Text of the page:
Newspaper Archive of
Boston, Massachusetts
November 8, 2013     Post-Gazette
PAGE 2     (2 of 16 available)        PREVIOUS     NEXT      Full Size Image
PAGE 2     (2 of 16 available)        PREVIOUS     NEXT      Full Size Image
November 8, 2013

Newspaper Archive of Post-Gazette produced by SmallTownPapers, Inc.
Website © 2018. All content copyrighted. Copyright Information.     Terms Of Use.     Request Content Removal.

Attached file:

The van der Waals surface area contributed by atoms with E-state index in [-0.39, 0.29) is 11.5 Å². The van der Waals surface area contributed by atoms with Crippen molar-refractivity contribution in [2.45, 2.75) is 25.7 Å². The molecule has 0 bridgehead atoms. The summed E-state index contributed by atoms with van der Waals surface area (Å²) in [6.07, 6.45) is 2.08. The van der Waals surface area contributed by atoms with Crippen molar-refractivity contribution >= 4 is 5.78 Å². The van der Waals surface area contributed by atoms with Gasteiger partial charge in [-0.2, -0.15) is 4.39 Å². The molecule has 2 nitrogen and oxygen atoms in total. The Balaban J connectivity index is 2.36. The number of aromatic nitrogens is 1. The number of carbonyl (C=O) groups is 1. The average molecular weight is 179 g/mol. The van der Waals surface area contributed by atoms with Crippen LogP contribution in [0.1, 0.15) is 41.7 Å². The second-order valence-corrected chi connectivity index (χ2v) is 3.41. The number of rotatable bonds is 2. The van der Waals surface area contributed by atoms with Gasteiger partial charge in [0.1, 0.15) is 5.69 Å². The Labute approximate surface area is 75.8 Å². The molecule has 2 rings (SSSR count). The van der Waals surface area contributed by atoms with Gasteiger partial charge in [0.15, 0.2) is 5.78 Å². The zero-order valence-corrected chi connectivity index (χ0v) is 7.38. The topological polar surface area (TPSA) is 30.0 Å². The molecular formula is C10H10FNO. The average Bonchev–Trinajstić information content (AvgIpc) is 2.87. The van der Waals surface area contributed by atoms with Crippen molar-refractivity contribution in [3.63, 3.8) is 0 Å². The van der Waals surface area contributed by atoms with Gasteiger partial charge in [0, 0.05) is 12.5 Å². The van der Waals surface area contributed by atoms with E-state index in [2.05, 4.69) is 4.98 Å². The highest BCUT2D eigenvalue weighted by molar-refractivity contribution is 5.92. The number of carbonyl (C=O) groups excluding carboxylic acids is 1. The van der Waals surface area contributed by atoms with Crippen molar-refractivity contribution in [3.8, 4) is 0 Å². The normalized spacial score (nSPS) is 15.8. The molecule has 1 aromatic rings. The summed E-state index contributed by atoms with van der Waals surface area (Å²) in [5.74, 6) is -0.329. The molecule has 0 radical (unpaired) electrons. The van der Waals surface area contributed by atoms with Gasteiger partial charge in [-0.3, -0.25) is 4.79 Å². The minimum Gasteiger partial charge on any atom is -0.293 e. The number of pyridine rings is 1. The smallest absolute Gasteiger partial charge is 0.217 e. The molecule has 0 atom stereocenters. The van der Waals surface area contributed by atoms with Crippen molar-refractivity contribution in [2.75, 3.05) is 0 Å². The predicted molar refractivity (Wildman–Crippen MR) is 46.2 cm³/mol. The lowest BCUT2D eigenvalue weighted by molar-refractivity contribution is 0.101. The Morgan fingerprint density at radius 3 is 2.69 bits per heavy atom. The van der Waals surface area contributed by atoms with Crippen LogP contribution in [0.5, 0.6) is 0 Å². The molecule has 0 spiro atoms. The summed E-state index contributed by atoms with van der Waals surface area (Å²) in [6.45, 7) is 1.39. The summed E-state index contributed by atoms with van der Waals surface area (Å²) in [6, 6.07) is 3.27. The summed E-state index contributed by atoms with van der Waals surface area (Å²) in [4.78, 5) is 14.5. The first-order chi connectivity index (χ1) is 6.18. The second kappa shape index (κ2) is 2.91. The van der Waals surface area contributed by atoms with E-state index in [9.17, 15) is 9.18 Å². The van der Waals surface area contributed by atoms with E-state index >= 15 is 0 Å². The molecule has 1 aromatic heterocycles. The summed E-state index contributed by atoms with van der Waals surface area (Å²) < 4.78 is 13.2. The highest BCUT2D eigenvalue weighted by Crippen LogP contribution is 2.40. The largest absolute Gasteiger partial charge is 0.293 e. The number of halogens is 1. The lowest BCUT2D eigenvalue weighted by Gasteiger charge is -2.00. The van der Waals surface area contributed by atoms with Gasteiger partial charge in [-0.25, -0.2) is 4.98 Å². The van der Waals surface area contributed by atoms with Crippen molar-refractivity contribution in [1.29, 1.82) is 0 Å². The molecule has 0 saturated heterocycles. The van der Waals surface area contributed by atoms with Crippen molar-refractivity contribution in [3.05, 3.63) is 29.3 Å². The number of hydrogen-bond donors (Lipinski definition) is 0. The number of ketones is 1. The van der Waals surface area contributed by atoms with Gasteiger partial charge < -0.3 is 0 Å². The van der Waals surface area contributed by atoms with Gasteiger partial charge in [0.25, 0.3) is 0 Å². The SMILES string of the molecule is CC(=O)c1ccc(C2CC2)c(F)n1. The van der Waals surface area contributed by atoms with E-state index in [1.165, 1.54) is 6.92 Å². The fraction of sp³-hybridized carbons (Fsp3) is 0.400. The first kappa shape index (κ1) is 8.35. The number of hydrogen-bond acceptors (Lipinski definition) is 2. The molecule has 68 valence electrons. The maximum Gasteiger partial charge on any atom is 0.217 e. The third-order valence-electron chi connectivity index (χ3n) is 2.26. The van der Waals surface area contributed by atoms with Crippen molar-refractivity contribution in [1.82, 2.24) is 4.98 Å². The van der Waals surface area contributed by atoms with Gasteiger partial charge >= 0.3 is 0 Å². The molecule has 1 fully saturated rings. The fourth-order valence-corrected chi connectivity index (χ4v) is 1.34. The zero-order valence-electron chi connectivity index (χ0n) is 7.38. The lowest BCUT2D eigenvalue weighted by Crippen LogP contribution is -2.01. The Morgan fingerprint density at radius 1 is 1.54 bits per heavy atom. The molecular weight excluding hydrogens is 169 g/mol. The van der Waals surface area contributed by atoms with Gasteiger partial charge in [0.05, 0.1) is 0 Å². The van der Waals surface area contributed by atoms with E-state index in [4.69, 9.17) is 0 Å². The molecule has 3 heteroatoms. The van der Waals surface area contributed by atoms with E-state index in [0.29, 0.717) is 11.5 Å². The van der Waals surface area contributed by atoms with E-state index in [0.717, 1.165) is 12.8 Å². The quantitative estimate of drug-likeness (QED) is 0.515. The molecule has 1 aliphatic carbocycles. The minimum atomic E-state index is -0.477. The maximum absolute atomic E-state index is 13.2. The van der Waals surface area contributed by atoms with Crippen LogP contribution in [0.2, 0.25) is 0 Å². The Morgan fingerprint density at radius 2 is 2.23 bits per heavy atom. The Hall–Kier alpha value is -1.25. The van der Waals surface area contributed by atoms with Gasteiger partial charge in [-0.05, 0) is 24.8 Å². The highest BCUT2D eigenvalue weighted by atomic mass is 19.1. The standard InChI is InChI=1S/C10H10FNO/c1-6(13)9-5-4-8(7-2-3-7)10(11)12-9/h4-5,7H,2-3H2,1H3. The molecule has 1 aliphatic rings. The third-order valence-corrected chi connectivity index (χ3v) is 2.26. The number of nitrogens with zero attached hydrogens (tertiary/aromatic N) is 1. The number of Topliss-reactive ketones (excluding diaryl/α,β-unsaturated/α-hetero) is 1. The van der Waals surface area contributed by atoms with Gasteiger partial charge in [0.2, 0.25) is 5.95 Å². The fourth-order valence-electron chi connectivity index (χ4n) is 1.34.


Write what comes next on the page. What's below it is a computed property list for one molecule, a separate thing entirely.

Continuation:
Page 2 P6ST-GAZET'I'E, NOVEMBER'If, 2013 by Prof. Edmund Nostra Turiello A weekly column highlighting some of the more interesting aspects of our ancestry.., our lineage.., our roots. LYNDON BAINES JOHNSON (Photo courtesy of LBJ Library, photo by Yoichi Okamoto, 1968) DATE OF BIRTH: August 27, 1908 PLACE OF BIRTH: Stonewall, TX DATE OF DEATH: January 22, 1973 PLACE OF DEATH: near Stonewall, TX SPOUSE: Claudia A. Taylor "Lady Bird" PRESIDENT: November 22, 1963 - January 20, 1969 John F. Kennedy's death back in "63," Brought Lyndon B. Johnson to the Presidency; He assumed his new duties with determination, Just what was needed to reassure this great nation. Promoted Civil Rights, education and a brand new tax law, Even tried to cure poverty, that's what idiots are for; Instituted great innovations in domestic affairs, Kept all that was his but what was ours is now theirs. Tried to beautify our highways and clean up our air, That's the air that was here, but is now over there; We will never forget how he helped Uncle Sam, With the soldiers and money that were lost in Vietnam. She was Claudia A. Taylor and her dad was named Tom, Karnack, Texas is where this lady was from; Dad was a rich merchant with big cash on hand, He was also the owner of huge tracts of land. When Claudia was real young and could not speak a word, It was a nurse that nicknames her "Pretty Lady Bird." Raised by an aunt after her morn had died, This loss occurred when she was just five. She was shy as a girl but loved the outdoors, Became a book-loving student, all others were bores; Journalism was her thing and she earned a degree, When she met L.B.J., he was no longer free. Within a matter of hours he was sending her flowers, Two months later he vowed, what was mine is now ours; She helped L.B.J. and said, "Now don't be nervous, I'll run the office while you're in the service." While in the White House she was quite persuasive, A great aid to a President who became so abrasive; Tried to beautify the nation amid applause and some cheers, While L.B.J. ceased lifting little dogs by the ears. NORTH END00 Owned and operated by Pamela Donnaruma, Publisher, Post-Gazette Quality Printing for all your Commercial and Personal Needs Stationery * Business Cards * Menus * Flyers Program Books * Wedding and Party Invitations Announcements * Business Forms and Documents COMPETITIVE PRICES 617-227-8929 S i m pie TIMES by Girard A. Plante When talk about the abrupt closing of a small commun- ity's only grocery market be- gan, it carried an alarming ripple that gained speed and swept through the entire vil- lage that will be adversely impacted by its enormous void for loyal longtime cus- tomers and employees alike. The reality of losing a 50- year-old supermarket, as gro- cery stores became known in the early 1960s, in a rural hamlet in early October struck hard as elderly folks wonder how they'll manage to buy groceries at the nearest grocer 10 miles from their cozy neighborhood. The faithful customers -- many who raised families around the supermarket -- could walk or drive a few blocks or a mile from just outside the village. Now they face tough choices brought on by people they've never met and perhaps never saw. You see, this scenario is being played out in Water- ville, New York. But it is a stark reminder increasingly common across America by food-chain conglomerates stuck on greed as opposed to maintaining the lifeblood of a community older than the American Revolution. The story is personal as one of my many cousins' is ending a 42-year job that has him wondering where he will work as he ponders retiring in a few years. He started working at Food King while in high school bagging groceries. His dad's Mobil gas station stood tall on Main Street a few feet from the market's parking lot. My cousin and his four siblings grew up across the same busy street in an old Colonial that still stands testament to a proud period. Waterville was incorpo- rated in 1808 after it had begun as a settlement in 1792 upon the U.S. govern- ment forcing the Iroquois Confederacy to cease after its triumph in the Revolutionary War. Settled mostly by Euro- pean Americans, Waterville became known in 1820 as the "Hops Capital of the World," with its virgin farm- lands and myriad equipment creations that possessed the ability to cultivate and cure liquid hops extract. In 1867, Waterville grew into a vast shipping spot as the first railway ser- vice opened, which allowed "Waterville Hops" to be shipped to brewers around the world. The dawn of the 1940s saw the end of the hops industry, but farming took its place. George Eastman, in- ventor and the founder of Kodak, was born in Waterville in 1854. My fond recollections of Waterville date to my child- hood as me and my six sib- lings eagerly rode 22 miles south in the family car from the county's largest city to wide open spaces that in- clude thousands of acres of rolling hills awash with pris- tine land. It's the idyllic coun- try snapshot. Life has treated Water- ville's 1,571 inhabitants quite well, until the big wigs at Food King arbitrarily decided to cut off its essential link to buy food and beverage. And pull the rug out from under the feet of reliable employees who toiled eagerly at the same store for decades. That's no joke as a few gen- erations of these kindly folks raised families and owned homes from Food King's em- ploy. Now, aging customers without transport either by choice or necessity look out their windows to view a land- , scape littered with greed and indifference. Their plight is also the future for the fat cats whose suspect wisdom has placed a temporary damper on the resiliency of folks who've collectively confronted tough times for 221 years. Expansion of MBTA Silver Line, Creation of Chelsea Greenway Governor Deval Patrick announced the extension of Silver Line service to connect South Station and the Seaport District with East Boston and Chelsea and also announced funding for construction of the Chelsea Greenway. These two projects, coupled with other recent investments the Patrick Administration has made in the region, will stimulate economic growth and opportunity for residents north of Boston. "Growth requires investment, and con- necting the people of Chelsea directly to the airport, Seaport District and South Station, accompanied by new greenway space, will bring ne w opportunities for the residents of these communities," said Governor Patrick. "If we want to expand opportunity in our Commonwealth, this is what government must do and do well." The Silver Line Gateway Expansion will create a new branch of the MBTA Silver Line Service that will connect South Station and the Seaport District with East Boston and Chelsea. This service is projected to carry 9,000 riders per day with an estimated travel time of just 15 to 19 minutes from the Seaport to Chelsea, connecting thousands of residents north of downtown Boston with work and play opportunities in the rapidly growing Seaport District. The Silver Line Gateway Expansion will also include the modernization of the Chelsea Commuter Rail Station, which will be relo- cated to Everett Avenue as part of a new multimodal Silver Line/Commuter Rail Sta- tion that will be fully accessible and ADA compliant. In addition, MassDOT will begin reconstruction on the Washington Avenue Bridge. After incorporating feedback from commu- nity meetings and other stakeholder events into route planning, service will follow the same routing as Silver Line service in South Boston before taking the Williams Tunnel and will stop at Airport Station on the Blue Line. Service will then follow the Coughlin Bypass Road and the Chelsea Street Bridge to the new Grand Junction bus way, with four new stations, Eastern Avenue, Box District, Downtown Chelsea and Mystic Mall. The project will cost an estimated $82.5 million, with the bulk of funding, $20 million, being dedicated to the new Chelsea commuter rail station. Service is expected to begin in late 2015. "Bringing Silver Line service to Chelsea will provide an even more convenient and cost-effective route for its residents and neighbors to connect with the vibrant opportunity growing in the Seaport District and the City of Boston," said MassDOT Secretary & CEO Richard A. Davey The Chelsea Greenway project, will provide creative, accessible green space for the densely populated communities north of Boston. A $3 million state investment will help build the three quarter mile Chelsea Greenway, which will run through the Box District neighborhood on a portion of the former CSX Grand Junction Secondary Track right of way. The Box District, Chelsea's newest neighborhood, has already transformed a blighted industrial area to an inviting neighborhood for families. The greenway will provide bicycle, pedes- trian and green space connections in the Box District and the greater Bellingham Hill neighborhood. "Governor Patrick's historic investment in land protection and urban parks is an investment in our future," said Energy and Environmental Affairs Secretary Rick Sullivan. "The Chelsea Greenway will connect neighborhoods, transform a com- munity and create growth, not only for the people of Chelsea, but for the entire area north of Boston." These latest announcements build on record investments in infrastructure, inno- vation and education north of Boston by the Patrick Administration. The Common- wealth is currently renovating and expand- ing the Wonderland Station on the Blue Line, creating 1,400 additional parking spaces, as well as modernizing Orient Heights on the Blue Line to create a new pedestrian bridge and increase accessibility. In 2012, the new (Continued on Page 12)